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The incoming fax from your department headquarters contains the text of the newly approved performance appraisal system. After all these months, the ball is finally in your court. What do you do now? Think of the performance appraisal program as the operating document that tells employees in your organization who is appraised, how they are to be appraised, who is to appraise them, and when they are to be appraised.
Whereas previous regulations were so detailed that these decisions were largely made for you by OPM, you now have flexibility in the way you meet the regulatory requirements for designing a program so that it will fit your organization, its mission, and culture. To be effective, program design needs the active involvement of managers, supervisors, and employees and their representatives. Many organizations assemble design teams in which personnel specialists may be participants or advisors.
The amount of freedom you have at the subcomponent level to design your program is defined by the agency system. Some systems allow for the broadest possible range of options available. Others have set definite parameters under which your program can operate. Additional constraints on program design may also be determined at the agency level through discussion with national partnership councils.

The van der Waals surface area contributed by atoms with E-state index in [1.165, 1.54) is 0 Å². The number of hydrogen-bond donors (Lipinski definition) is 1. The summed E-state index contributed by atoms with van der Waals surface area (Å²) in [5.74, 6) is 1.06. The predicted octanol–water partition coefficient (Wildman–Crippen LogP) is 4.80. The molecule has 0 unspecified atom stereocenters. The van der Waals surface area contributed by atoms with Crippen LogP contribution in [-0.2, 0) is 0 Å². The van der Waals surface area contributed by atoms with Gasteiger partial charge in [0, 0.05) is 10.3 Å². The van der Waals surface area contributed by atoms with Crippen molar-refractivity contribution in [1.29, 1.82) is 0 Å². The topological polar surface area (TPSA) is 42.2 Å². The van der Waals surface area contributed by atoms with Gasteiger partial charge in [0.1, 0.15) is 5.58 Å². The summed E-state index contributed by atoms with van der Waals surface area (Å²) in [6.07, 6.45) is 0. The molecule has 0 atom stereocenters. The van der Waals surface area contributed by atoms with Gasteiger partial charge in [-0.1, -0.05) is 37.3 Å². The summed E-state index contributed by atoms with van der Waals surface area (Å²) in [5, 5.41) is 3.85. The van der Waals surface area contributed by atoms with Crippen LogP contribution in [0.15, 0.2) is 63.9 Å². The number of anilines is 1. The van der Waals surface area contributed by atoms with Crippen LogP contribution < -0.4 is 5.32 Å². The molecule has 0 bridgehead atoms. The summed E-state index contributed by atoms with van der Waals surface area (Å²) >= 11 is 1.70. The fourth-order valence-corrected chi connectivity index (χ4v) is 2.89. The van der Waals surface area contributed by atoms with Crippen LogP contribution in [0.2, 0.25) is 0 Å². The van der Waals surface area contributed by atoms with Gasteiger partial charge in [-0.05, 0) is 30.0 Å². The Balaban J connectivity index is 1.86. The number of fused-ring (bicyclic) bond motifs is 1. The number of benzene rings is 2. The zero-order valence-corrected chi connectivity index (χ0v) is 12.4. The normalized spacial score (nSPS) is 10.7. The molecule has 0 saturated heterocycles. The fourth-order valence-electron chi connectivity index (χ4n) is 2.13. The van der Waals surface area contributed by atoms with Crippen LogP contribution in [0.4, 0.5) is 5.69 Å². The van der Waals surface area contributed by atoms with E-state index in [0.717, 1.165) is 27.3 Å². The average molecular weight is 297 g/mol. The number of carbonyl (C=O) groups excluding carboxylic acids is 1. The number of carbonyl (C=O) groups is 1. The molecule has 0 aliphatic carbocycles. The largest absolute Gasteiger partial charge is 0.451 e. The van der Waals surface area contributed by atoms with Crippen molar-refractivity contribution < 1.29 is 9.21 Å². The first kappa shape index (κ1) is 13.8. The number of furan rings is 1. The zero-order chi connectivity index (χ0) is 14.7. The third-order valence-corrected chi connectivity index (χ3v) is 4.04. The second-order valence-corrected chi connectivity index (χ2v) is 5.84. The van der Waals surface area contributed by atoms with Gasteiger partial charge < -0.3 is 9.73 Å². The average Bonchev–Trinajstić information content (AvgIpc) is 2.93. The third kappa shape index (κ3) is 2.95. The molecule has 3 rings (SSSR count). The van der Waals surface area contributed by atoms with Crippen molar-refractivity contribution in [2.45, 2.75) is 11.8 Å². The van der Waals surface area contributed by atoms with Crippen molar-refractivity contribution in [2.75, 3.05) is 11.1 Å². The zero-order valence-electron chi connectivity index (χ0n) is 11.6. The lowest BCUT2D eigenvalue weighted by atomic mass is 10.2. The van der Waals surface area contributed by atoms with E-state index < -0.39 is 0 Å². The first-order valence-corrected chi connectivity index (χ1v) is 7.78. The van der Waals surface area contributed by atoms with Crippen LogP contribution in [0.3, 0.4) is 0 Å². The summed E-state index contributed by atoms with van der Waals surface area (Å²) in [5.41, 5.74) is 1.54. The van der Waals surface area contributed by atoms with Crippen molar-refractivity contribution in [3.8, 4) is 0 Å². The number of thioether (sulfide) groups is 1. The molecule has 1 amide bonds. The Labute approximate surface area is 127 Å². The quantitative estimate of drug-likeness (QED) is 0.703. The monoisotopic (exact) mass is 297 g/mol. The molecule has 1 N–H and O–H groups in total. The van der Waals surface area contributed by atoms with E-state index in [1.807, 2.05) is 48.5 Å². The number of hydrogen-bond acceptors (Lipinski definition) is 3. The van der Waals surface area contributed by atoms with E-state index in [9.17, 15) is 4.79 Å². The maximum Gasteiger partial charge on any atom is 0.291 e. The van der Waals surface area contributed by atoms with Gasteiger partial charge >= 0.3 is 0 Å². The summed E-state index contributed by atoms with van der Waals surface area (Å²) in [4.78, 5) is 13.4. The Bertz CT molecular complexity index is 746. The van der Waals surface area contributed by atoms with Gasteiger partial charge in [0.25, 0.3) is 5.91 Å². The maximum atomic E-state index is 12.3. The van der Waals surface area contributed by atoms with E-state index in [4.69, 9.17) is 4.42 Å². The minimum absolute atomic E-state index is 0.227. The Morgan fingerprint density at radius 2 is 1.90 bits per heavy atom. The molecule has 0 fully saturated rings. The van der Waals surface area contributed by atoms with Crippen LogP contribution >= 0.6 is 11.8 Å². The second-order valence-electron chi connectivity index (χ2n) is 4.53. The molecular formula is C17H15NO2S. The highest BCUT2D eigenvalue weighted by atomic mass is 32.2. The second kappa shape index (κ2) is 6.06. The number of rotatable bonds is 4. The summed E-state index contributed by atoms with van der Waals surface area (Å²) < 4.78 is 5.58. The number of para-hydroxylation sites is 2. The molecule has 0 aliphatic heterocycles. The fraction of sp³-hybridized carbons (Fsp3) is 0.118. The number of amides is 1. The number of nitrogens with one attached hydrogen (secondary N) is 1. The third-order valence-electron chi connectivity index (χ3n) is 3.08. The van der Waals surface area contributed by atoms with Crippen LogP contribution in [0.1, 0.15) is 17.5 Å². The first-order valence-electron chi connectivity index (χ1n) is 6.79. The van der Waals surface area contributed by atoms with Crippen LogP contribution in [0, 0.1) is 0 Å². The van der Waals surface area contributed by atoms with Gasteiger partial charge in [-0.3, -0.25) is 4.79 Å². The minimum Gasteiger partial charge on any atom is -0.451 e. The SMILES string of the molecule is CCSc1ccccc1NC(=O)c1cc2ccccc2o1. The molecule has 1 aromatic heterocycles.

Ensure that as you develop your program, you have a clear understanding of the decisions you can make.
Many decisions have to be made in order to have an operational performance appraisal program that meets the regulatory requirements. Three key components distinguish one program from another: the employees covered by the program, the length of the appraisal period, and the specific summary level pattern.
However, a program is more than the sum of these three decisions. Using the documents that define your operating parameters for reference, such as the agency system description, the following points should be addressed:
Each of these decisions can be complicated and may be revisited several times as your design team progresses. Program development is challenging work. Don't hesitate to ask for advice and assistance from personnel specialists at your agency. You may also call our staff in the Performance Management and Incentive Awards Division for additional guidance on program design.